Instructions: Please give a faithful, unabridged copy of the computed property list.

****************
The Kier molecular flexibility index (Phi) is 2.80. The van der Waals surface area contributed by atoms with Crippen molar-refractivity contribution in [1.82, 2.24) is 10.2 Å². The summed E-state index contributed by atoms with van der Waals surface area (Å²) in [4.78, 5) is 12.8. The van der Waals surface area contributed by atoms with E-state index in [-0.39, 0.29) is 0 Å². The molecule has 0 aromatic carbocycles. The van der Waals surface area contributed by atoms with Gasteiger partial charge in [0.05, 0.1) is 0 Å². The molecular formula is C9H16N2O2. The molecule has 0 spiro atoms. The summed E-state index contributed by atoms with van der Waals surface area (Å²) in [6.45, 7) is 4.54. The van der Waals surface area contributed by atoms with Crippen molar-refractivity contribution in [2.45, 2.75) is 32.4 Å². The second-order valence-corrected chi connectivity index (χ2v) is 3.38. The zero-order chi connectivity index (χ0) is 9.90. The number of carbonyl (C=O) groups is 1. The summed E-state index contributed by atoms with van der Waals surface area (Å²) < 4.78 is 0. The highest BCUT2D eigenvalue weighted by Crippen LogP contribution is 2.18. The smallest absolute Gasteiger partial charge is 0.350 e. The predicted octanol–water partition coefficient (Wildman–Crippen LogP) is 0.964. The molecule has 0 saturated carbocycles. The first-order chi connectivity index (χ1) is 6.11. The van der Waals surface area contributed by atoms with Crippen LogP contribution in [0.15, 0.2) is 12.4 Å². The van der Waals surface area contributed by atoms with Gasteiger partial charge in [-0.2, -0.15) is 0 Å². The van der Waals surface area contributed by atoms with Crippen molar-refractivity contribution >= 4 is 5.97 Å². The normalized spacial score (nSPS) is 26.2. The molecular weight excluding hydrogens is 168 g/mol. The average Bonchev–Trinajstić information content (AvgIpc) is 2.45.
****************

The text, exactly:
The Kier molecular flexibility index (Phi) is 2.80. The van der Waals surface area contributed by atoms with Crippen molar-refractivity contribution in [1.82, 2.24) is 10.2 Å². The summed E-state index contributed by atoms with van der Waals surface area (Å²) in [4.78, 5) is 12.8. The van der Waals surface area contributed by atoms with E-state index in [-0.39, 0.29) is 0 Å². The molecule has 0 aromatic carbocycles. The van der Waals surface area contributed by atoms with Gasteiger partial charge in [0.05, 0.1) is 0 Å². The molecular formula is C9H16N2O2. The molecule has 0 spiro atoms. The summed E-state index contributed by atoms with van der Waals surface area (Å²) in [6.45, 7) is 4.54. The van der Waals surface area contributed by atoms with Crippen molar-refractivity contribution in [2.45, 2.75) is 32.4 Å². The second-order valence-corrected chi connectivity index (χ2v) is 3.38. The zero-order chi connectivity index (χ0) is 9.90. The number of carbonyl (C=O) groups is 1. The summed E-state index contributed by atoms with van der Waals surface area (Å²) < 4.78 is 0. The highest BCUT2D eigenvalue weighted by Crippen LogP contribution is 2.18. The smallest absolute Gasteiger partial charge is 0.350 e. The predicted octanol–water partition coefficient (Wildman–Crippen LogP) is 0.964. The molecule has 0 saturated carbocycles. The first-order chi connectivity index (χ1) is 6.11. The van der Waals surface area contributed by atoms with Crippen LogP contribution in [0.15, 0.2) is 12.4 Å². The van der Waals surface area contributed by atoms with Gasteiger partial charge in [-0.2, -0.15) is 0 Å². The van der Waals surface area contributed by atoms with Crippen molar-refractivity contribution >= 4 is 5.97 Å². The normalized spacial score (nSPS) is 26.2. The molecular weight excluding hydrogens is 168 g/mol. The average Bonchev–Trinajstić information content (AvgIpc) is 2.45.